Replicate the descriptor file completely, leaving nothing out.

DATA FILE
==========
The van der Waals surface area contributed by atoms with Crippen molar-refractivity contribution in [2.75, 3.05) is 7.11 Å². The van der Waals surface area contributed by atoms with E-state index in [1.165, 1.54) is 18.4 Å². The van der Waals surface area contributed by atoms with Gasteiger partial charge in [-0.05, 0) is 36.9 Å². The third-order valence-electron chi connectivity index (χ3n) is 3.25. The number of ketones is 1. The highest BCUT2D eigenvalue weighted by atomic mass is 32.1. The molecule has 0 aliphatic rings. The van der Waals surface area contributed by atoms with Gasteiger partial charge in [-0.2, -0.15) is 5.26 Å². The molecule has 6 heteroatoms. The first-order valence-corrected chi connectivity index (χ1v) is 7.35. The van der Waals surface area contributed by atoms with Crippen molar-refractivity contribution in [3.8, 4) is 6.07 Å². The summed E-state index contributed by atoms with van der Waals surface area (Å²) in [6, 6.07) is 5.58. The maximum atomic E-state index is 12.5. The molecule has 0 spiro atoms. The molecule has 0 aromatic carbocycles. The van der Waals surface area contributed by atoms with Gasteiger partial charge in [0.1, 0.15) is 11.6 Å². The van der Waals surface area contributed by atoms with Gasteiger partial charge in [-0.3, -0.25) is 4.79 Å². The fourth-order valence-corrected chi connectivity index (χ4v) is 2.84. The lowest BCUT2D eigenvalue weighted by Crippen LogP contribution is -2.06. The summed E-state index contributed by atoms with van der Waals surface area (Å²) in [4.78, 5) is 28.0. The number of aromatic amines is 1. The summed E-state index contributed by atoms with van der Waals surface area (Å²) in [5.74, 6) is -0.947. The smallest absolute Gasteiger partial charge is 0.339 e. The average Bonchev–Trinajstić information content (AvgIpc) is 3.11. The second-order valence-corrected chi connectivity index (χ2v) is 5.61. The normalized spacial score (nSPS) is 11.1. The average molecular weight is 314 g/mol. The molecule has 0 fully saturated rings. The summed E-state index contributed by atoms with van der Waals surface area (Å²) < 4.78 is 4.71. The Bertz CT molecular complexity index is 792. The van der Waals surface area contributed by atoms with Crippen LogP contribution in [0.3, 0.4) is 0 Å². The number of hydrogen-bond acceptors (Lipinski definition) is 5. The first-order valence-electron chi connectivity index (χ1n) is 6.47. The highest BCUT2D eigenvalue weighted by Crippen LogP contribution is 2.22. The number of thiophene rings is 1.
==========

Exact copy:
The van der Waals surface area contributed by atoms with Crippen molar-refractivity contribution in [2.75, 3.05) is 7.11 Å². The van der Waals surface area contributed by atoms with E-state index in [1.165, 1.54) is 18.4 Å². The van der Waals surface area contributed by atoms with Gasteiger partial charge in [-0.05, 0) is 36.9 Å². The third-order valence-electron chi connectivity index (χ3n) is 3.25. The number of ketones is 1. The highest BCUT2D eigenvalue weighted by atomic mass is 32.1. The molecule has 0 aliphatic rings. The van der Waals surface area contributed by atoms with Gasteiger partial charge in [-0.2, -0.15) is 5.26 Å². The molecule has 6 heteroatoms. The first-order valence-corrected chi connectivity index (χ1v) is 7.35. The van der Waals surface area contributed by atoms with Crippen molar-refractivity contribution in [3.8, 4) is 6.07 Å². The summed E-state index contributed by atoms with van der Waals surface area (Å²) in [6, 6.07) is 5.58. The maximum atomic E-state index is 12.5. The molecule has 0 spiro atoms. The molecule has 0 aromatic carbocycles. The van der Waals surface area contributed by atoms with Gasteiger partial charge in [0.1, 0.15) is 11.6 Å². The van der Waals surface area contributed by atoms with Gasteiger partial charge in [-0.3, -0.25) is 4.79 Å². The fourth-order valence-corrected chi connectivity index (χ4v) is 2.84. The lowest BCUT2D eigenvalue weighted by Crippen LogP contribution is -2.06. The summed E-state index contributed by atoms with van der Waals surface area (Å²) in [4.78, 5) is 28.0. The number of aromatic amines is 1. The summed E-state index contributed by atoms with van der Waals surface area (Å²) in [5.74, 6) is -0.947. The smallest absolute Gasteiger partial charge is 0.339 e. The average Bonchev–Trinajstić information content (AvgIpc) is 3.11. The second-order valence-corrected chi connectivity index (χ2v) is 5.61. The normalized spacial score (nSPS) is 11.1. The average molecular weight is 314 g/mol. The molecule has 0 fully saturated rings. The summed E-state index contributed by atoms with van der Waals surface area (Å²) < 4.78 is 4.71. The Bertz CT molecular complexity index is 792. The van der Waals surface area contributed by atoms with Crippen LogP contribution in [0.3, 0.4) is 0 Å². The number of hydrogen-bond acceptors (Lipinski definition) is 5. The first-order valence-electron chi connectivity index (χ1n) is 6.47. The highest BCUT2D eigenvalue weighted by Crippen LogP contribution is 2.22. The number of thiophene rings is 1.